Modern Healthcare is reporting: “Hospital-led ACOs may be struggling financially as sicker beneficiaries switch their care from physician-led ACOs, according to a new analysis. As Medicare beneficiaries develop more complex diseases, they are more likely to switch from a physician to a hospital-led ACO, according to researchers with the University of Wisconsin Health. That can lead to higher costs for hospital ACOs, which are already under fire from the CMS for not producing similar savings as their physician counterparts.
The average health costs for a new hospital-led ACO beneficiary in 2016 rose by 49.3% compared to 2015, compared with a 15.1% bump for patients who were already under the ACO since 2015, according to the analysis that looked at beneficiaries in University of Wisconsin Health from 2015 to 2016. Beneficiaries who were new to Wisconsin’s ACO were almost twice as likely to have a new cancer diagnosis in 2016 compared to a beneficiary already in the hospital system’s ACO, with 6.1% versus 3.3%.
This is the latest analysis to find switchers are responsible for higher costs, the Modern Healthcare article went on to say. The Medicare Payment Advisory Commission found that beneficiaries that switched ACOs have higher healthcare spending than the market average. The panel also found that beneficiaries who stayed in an ACO had lower spending growth than the market average.”
The issue of Medicare beneficiaries with more complex illnesses moving from physician-led to hospital ACOs has long been a pain point expressed to CMS and policymakers by ACOs that include teaching hospitals. Now that there’s mounting evidence that it’s adversely impacting these ACOs, it gives rise to the question as to how long these entities will participate in a program where the deck is stacked against them unless CMS fully addresses the issue.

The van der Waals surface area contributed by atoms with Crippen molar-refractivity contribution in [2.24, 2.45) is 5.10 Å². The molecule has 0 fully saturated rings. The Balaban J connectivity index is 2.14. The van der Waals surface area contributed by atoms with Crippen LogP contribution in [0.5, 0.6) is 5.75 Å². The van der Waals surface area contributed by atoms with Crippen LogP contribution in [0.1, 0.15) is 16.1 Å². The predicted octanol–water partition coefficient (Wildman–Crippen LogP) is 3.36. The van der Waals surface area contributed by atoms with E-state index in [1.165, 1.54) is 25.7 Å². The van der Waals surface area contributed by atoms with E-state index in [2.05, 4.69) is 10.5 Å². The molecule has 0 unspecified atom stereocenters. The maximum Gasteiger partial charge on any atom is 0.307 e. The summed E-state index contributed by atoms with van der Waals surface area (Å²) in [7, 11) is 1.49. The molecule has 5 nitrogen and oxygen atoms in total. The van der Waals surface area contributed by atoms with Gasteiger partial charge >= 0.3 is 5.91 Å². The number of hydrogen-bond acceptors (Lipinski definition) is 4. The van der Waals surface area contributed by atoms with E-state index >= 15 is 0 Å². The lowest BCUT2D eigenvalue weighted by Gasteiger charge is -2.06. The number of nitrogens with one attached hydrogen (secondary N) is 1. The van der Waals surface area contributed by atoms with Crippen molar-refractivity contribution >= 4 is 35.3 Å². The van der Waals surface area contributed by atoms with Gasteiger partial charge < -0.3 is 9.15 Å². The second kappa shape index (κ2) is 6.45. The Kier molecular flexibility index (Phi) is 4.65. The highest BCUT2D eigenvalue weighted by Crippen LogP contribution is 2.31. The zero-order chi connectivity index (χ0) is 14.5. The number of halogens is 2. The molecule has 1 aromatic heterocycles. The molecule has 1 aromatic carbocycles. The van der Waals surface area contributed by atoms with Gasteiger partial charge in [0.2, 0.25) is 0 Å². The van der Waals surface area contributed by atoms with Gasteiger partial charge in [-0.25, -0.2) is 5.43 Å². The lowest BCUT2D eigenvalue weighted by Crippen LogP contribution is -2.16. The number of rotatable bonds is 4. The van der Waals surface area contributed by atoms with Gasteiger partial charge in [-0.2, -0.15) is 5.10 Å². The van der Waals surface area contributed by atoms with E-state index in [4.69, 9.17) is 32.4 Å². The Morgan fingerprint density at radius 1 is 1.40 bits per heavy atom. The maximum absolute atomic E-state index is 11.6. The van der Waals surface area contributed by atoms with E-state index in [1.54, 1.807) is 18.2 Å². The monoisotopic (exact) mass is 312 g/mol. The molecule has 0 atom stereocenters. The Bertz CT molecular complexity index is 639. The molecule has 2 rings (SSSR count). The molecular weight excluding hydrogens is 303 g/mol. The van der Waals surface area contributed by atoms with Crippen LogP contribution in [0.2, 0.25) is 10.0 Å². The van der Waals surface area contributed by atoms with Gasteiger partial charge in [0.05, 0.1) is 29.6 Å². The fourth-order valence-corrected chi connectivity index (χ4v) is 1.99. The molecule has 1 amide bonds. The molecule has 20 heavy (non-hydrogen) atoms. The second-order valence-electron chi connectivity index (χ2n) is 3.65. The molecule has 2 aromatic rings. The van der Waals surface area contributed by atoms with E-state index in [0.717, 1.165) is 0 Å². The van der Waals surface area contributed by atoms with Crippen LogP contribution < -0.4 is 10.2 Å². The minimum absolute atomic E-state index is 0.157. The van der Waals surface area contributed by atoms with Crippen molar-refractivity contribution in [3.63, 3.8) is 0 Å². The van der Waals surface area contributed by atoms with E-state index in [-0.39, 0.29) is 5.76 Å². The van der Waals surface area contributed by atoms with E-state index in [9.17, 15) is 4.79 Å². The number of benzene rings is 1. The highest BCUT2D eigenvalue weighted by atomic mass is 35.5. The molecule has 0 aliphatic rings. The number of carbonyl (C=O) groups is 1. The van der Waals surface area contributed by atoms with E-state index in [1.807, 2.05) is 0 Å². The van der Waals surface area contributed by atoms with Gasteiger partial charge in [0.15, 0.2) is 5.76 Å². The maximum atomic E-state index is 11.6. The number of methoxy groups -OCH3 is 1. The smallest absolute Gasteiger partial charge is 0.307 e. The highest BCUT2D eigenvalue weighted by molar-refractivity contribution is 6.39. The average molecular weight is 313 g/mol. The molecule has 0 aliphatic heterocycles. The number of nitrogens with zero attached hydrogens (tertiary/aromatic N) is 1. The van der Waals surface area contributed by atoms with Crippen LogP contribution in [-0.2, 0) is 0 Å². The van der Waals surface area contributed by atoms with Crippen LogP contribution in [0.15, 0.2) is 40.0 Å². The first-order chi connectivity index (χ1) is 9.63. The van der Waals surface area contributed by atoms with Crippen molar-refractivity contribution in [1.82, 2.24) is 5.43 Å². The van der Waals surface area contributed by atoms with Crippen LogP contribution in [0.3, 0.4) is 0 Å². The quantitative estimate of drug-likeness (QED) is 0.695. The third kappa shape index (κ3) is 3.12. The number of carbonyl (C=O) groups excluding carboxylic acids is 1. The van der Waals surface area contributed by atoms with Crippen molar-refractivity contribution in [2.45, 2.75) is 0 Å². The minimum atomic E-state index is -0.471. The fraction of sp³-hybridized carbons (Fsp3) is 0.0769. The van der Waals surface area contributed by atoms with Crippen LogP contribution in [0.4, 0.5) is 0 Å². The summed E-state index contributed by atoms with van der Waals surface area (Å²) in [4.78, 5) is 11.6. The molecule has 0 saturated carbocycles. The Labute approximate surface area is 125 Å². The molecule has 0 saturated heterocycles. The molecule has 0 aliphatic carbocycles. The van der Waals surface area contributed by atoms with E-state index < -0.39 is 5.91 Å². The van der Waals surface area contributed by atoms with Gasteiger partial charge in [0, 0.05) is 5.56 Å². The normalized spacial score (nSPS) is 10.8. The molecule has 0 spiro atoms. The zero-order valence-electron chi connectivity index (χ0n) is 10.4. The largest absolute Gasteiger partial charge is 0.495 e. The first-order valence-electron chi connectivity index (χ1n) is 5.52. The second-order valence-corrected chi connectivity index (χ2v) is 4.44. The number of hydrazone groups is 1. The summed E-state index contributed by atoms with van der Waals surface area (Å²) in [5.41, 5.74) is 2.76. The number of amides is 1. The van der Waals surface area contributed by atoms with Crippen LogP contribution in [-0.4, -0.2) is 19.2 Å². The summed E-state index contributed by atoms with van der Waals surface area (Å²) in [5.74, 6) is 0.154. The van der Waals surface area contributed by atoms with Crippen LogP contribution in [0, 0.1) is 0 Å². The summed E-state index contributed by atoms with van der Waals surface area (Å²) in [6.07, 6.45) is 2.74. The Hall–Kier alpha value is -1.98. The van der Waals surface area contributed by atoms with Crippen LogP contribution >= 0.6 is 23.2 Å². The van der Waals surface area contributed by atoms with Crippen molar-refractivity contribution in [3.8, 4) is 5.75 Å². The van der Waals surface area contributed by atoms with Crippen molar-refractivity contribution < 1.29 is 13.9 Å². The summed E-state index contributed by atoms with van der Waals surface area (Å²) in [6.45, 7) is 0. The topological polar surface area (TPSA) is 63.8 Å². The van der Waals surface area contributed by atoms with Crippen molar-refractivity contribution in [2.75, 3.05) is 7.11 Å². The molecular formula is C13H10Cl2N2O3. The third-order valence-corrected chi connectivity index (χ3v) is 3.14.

The underlying problem is two-fold. First, the attribution models for Medicare’s ACOs are driven by where the patient receives the preponderance of their evaluation and management (E&M) services (measured by dollar value) by primary care providers and select specialists. These include specialists who typically manage high cost complex conditions (e.g. oncologists) but historically have not provided primary care. So, for example, someone who is diagnosed with cancer (particularly in rural areas) is likely to receive treatment for the disease from a specialty center (oftentimes distant from the patient’s home) while still having their care “managed” by a primary care physician in the community. In these situations, given the number (and dollar value) of E&M visits with the oncologist (compared to E&M visits with the patient’s actual primary care provider), the patient is frequently attributed to the academic medical centers (AMC) ACO, which has (particularly for rural patients) limited ability to manage or coordinate the patient’s care for other conditions.
For these types of patients, CMS needs to develop a mechanism that allows the AMC (or hospital-based ACO) to remove the patients they are seeing for complex care related to a time-limited condition from their attribution list. Second, there are issues with risk adjustment. This, in theory, is addressed with the Pathways to Success final rule. The rule allows an ACO’s Hierarchical Condition Category (HCC) to increase and/or decrease by 3% for continuously assigned beneficiaries.
Prior to Pathways, newly assigned beneficiaries’ costs were fully adjusted by their HCC score. Continuously assigned beneficiaries’ risk scores were only adjusted based on age and sex. So, under the old rules if a beneficiary that was relatively healthy when they were assigned to the ACO developed a costly condition, the risk score was not updated to reflect the beneficiaries’ condition. As a result, the ACO looked like it was doing a poor job of managing the total cost of its beneficiaries’ care, when in reality, it was dealing with a sicker population.